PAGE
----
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#### Parameterized Approximation for Maximum Weight Independent Set of Rectangles and Segments

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arXiv:2212.01620.pdf

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##### Citation

Cslovjecsek, J., Pilipczuk, M., & Węgrzycki, K. (2022). Parameterized Approximation for Maximum Weight Independent Set of Rectangles and Segments. Retrieved from https://arxiv.org/abs/2212.01620.

Cite as: https://hdl.handle.net/21.11116/0000-000C-1F75-F

##### Abstract

In the Maximum Weight Independent Set of Rectangles problem (MWISR) we are

given a weighted set of $n$ axis-parallel rectangles in the plane. The task is

to find a subset of pairwise non-overlapping rectangles with the maximum

possible total weight. This problem is NP-hard and the best-known

polynomial-time approximation algorithm, due to by Chalermsook and Walczak

(SODA 2021), achieves approximation factor $O(\log\log n )$. While in the

unweighted setting, constant factor approximation algorithms are known, due to

Mitchell (FOCS 2021) and to G\'alvez et al. (SODA 2022), it remains open to

extend these techniques to the weighted setting.

In this paper, we consider MWISR through the lens of parameterized

approximation. Grandoni et al. (ESA 2019) gave a $(1-\epsilon)$-approximation

algorithm with running time $k^{O(k/\epsilon^8)} n^{O(1/\epsilon^8)}$ time,

where $k$ is the number of rectangles in an optimum solution. Unfortunately,

their algorithm works only in the unweighted setting and they left it as an

open problem to give a parameterized approximation scheme in the weighted

setting.

Our contribution is a partial answer to the open question of Grandoni et al.

(ESA 2019). We give a parameterized approximation algorithm for MWISR that

given a parameter $k$, finds a set of non-overlapping rectangles of weight at

least $(1-\epsilon) \text{opt}_k$ in $2^{O(k \log(k/\epsilon))}

n^{O(1/\epsilon)}$ time, where $\text{opt}_k$ is the maximum weight of a

solution of cardinality at most $k$. Note that thus, our algorithm may return a

solution consisting of more than $k$ rectangles. To complement this apparent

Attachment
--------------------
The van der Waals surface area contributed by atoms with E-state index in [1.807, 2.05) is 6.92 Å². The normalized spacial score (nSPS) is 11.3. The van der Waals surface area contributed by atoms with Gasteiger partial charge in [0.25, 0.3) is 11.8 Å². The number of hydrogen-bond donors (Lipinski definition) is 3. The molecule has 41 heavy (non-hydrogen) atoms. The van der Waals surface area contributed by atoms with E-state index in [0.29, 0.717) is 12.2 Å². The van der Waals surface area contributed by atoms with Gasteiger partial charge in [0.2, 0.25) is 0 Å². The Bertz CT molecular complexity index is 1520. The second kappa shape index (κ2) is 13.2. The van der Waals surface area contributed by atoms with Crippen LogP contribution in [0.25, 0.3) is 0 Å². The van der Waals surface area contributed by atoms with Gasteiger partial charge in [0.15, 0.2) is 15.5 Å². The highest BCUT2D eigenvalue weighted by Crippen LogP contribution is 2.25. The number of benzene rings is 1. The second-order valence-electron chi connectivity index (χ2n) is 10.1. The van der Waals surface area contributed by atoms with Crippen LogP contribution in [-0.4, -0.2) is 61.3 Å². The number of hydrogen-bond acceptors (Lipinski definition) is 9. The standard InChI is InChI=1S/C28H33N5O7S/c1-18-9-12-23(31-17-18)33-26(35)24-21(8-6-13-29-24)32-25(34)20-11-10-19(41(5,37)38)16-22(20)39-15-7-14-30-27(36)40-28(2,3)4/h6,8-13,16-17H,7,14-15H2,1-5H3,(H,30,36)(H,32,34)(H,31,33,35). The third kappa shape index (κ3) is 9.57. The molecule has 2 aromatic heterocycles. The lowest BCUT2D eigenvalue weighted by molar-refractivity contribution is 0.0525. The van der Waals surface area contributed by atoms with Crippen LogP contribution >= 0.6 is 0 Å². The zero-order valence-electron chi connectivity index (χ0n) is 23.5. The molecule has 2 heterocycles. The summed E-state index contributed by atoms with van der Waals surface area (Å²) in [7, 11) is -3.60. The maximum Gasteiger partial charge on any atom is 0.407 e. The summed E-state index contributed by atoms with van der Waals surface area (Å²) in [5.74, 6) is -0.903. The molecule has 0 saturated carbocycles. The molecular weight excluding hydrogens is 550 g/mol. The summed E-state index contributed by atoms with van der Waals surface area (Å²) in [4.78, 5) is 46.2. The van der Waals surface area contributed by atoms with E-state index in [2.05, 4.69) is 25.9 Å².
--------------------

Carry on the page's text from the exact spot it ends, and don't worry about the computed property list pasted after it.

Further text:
weakness, we also propose a parameterized approximation scheme with running

time $2^{O(k^2 \log(k/\epsilon))} n^{O(1)}$ that finds a solution with

cardinality at most $k$ and total weight at least $(1-\epsilon)\text{opt}_k$

for the special case of axis-parallel segments.

given a weighted set of $n$ axis-parallel rectangles in the plane. The task is

to find a subset of pairwise non-overlapping rectangles with the maximum

possible total weight. This problem is NP-hard and the best-known

polynomial-time approximation algorithm, due to by Chalermsook and Walczak

(SODA 2021), achieves approximation factor $O(\log\log n )$. While in the

unweighted setting, constant factor approximation algorithms are known, due to

Mitchell (FOCS 2021) and to G\'alvez et al. (SODA 2022), it remains open to

extend these techniques to the weighted setting.

In this paper, we consider MWISR through the lens of parameterized

approximation. Grandoni et al. (ESA 2019) gave a $(1-\epsilon)$-approximation

algorithm with running time $k^{O(k/\epsilon^8)} n^{O(1/\epsilon^8)}$ time,

where $k$ is the number of rectangles in an optimum solution. Unfortunately,

their algorithm works only in the unweighted setting and they left it as an

open problem to give a parameterized approximation scheme in the weighted

setting.

Our contribution is a partial answer to the open question of Grandoni et al.

(ESA 2019). We give a parameterized approximation algorithm for MWISR that

given a parameter $k$, finds a set of non-overlapping rectangles of weight at

least $(1-\epsilon) \text{opt}_k$ in $2^{O(k \log(k/\epsilon))}

n^{O(1/\epsilon)}$ time, where $\text{opt}_k$ is the maximum weight of a

solution of cardinality at most $k$. Note that thus, our algorithm may return a

solution consisting of more than $k$ rectangles. To complement this apparent

weakness, we also propose a parameterized approximation scheme with running

time $2^{O(k^2 \log(k/\epsilon))} n^{O(1)}$ that finds a solution with

cardinality at most $k$ and total weight at least $(1-\epsilon)\text{opt}_k$

for the special case of axis-parallel segments.